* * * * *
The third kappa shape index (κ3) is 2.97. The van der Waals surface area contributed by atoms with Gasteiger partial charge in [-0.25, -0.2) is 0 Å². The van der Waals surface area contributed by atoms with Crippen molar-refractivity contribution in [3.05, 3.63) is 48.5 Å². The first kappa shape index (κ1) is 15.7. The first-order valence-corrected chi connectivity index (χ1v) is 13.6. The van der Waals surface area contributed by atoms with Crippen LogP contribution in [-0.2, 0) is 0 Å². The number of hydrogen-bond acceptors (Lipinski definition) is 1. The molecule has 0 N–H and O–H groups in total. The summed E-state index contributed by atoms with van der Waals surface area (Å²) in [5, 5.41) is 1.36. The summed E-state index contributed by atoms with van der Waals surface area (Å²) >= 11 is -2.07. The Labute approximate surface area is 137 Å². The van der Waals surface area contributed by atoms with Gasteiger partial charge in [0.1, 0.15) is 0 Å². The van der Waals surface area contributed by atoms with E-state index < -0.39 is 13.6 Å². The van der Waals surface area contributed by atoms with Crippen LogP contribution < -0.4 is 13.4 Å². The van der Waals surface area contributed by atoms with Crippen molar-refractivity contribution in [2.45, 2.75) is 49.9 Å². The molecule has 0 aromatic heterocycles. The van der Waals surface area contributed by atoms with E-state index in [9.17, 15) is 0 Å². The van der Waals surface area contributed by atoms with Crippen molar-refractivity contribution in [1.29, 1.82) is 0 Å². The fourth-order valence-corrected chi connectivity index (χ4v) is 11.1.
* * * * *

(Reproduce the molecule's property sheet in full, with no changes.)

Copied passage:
The third kappa shape index (κ3) is 2.97. The van der Waals surface area contributed by atoms with Gasteiger partial charge in [-0.25, -0.2) is 0 Å². The van der Waals surface area contributed by atoms with Crippen molar-refractivity contribution in [3.05, 3.63) is 48.5 Å². The first kappa shape index (κ1) is 15.7. The first-order valence-corrected chi connectivity index (χ1v) is 13.6. The van der Waals surface area contributed by atoms with Crippen LogP contribution in [-0.2, 0) is 0 Å². The number of hydrogen-bond acceptors (Lipinski definition) is 1. The molecule has 0 N–H and O–H groups in total. The summed E-state index contributed by atoms with van der Waals surface area (Å²) in [5, 5.41) is 1.36. The summed E-state index contributed by atoms with van der Waals surface area (Å²) >= 11 is -2.07. The Labute approximate surface area is 137 Å². The van der Waals surface area contributed by atoms with Gasteiger partial charge in [0.1, 0.15) is 0 Å². The van der Waals surface area contributed by atoms with E-state index < -0.39 is 13.6 Å². The van der Waals surface area contributed by atoms with Crippen LogP contribution < -0.4 is 13.4 Å². The van der Waals surface area contributed by atoms with Crippen molar-refractivity contribution in [2.45, 2.75) is 49.9 Å². The molecule has 0 aromatic heterocycles. The van der Waals surface area contributed by atoms with E-state index in [9.17, 15) is 0 Å². The van der Waals surface area contributed by atoms with Crippen molar-refractivity contribution in [1.29, 1.82) is 0 Å². The fourth-order valence-corrected chi connectivity index (χ4v) is 11.1.